At the Floyd Law Firm, we stand ready to assist you with the challenges and difficulties of family legal matters. We have years of experience in helping to guide clients through the family court process, and we will do whatever we can to guide you during a troubling time.
When you are facing marital separation, divorce, or another discomforting family law matter, it can seem hopeless to think clearly and to think about all of the details affecting both sides. Our firm aims to help you see the opportunities, decisions, and choices that will aid in reshaping your situation, and your life, into something more positive.
From property division, alimony, child support, and all other areas of South Carolina family law, we seek creative solutions in order to help our clients avoid costly and protracted conflicts whenever possible.
Family law matters can redefine the most personal and important parts of your life. This often makes it overwhelming and difficult to make clear-minded choices. It is essential that you focus past the hardship to where you want to be in the future. Working with an experienced and caring attorney can help you to see how the decisions you need to make now can lay the foundation for change.
The uniform statewide Family Court system of South Carolina was established by statute in 1976. This court system has exclusive jurisdiction over all matters involving domestic or family relationships and is the sole forum for the hearing of all cases concerning marriage, legal separation, divorce, child custody, visitation rights, termination of parental rights, child support, alimony, adoption, division of marital property, and name changes. The family court also generally has exclusive jurisdiction over minors under the age of seventeen alleged to have violated any municipal ordinance or state law.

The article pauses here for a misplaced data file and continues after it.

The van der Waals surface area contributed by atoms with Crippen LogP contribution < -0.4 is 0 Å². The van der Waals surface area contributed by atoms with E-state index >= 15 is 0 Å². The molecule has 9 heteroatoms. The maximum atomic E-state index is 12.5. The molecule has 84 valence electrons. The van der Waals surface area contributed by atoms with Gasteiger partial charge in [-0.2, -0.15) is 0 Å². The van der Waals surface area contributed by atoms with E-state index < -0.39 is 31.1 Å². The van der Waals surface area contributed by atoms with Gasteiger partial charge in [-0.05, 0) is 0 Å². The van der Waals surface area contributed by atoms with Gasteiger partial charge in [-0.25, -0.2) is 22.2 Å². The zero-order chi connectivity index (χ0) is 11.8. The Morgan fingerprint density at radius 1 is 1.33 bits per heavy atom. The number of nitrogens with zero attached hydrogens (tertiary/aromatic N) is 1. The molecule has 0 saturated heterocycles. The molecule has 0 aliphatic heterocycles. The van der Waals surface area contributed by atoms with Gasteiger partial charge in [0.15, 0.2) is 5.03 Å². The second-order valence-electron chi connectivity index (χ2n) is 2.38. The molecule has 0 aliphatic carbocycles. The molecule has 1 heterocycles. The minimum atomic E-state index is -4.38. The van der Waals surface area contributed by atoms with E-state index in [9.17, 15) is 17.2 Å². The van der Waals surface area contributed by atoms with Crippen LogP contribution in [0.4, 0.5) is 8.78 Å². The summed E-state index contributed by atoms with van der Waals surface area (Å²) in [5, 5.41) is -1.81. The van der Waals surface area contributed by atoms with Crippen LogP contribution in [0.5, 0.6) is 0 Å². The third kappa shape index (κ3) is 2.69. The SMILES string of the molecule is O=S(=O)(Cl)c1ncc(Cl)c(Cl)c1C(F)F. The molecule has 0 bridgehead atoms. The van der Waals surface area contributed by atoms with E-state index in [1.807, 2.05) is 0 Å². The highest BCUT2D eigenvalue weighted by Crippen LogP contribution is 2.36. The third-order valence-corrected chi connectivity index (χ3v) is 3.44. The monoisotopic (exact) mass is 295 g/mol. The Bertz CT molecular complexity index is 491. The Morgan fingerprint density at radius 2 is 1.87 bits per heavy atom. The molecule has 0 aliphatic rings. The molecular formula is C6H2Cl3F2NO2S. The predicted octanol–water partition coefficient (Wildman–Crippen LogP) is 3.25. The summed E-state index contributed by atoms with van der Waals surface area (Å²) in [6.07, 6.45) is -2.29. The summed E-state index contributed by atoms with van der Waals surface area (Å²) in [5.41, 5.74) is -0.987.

By working together, spouses are often able to make decisions regarding their issues without any court intervention. When such agreements are reached, it means that the parties involved have settled their case. When a couple has settled their disagreements, their lawyers will present the agreement to the court and request that the judge grant approval of the agreement. If the court finds the agreement fair, reasonable, and voluntary – then the agreement will become an official court order once signed by the judge.
When spouses have separated, but do not have grounds for divorce, once can file for separate maintenance and support which will resolve all of the issues arising out of the breakup of the marriage – except for the issue of divorce itself. The court will determine child custody, visitation, child support, property division, debt allocation, and any alimony. Separation officially begins on the day that the spouses no longer live together.
In South Carolina, there are five grounds for divorce: separation of the spouses for a least one year (also referred to as the no-fault divorce), adultery, physical cruelty, habitual drunkenness (alcohol or narcotics), and desertion. The proof that is required to allow the court to grant a divorce for one of these five reasons depends on the individual circumstances. The lawyer will inquire about the situation and advise the client about their case. Testimony from a third party will be requested as well. South Carolina law requires that a family court judge make a specific finding that reconciliation is not possible before a divorce can be granted.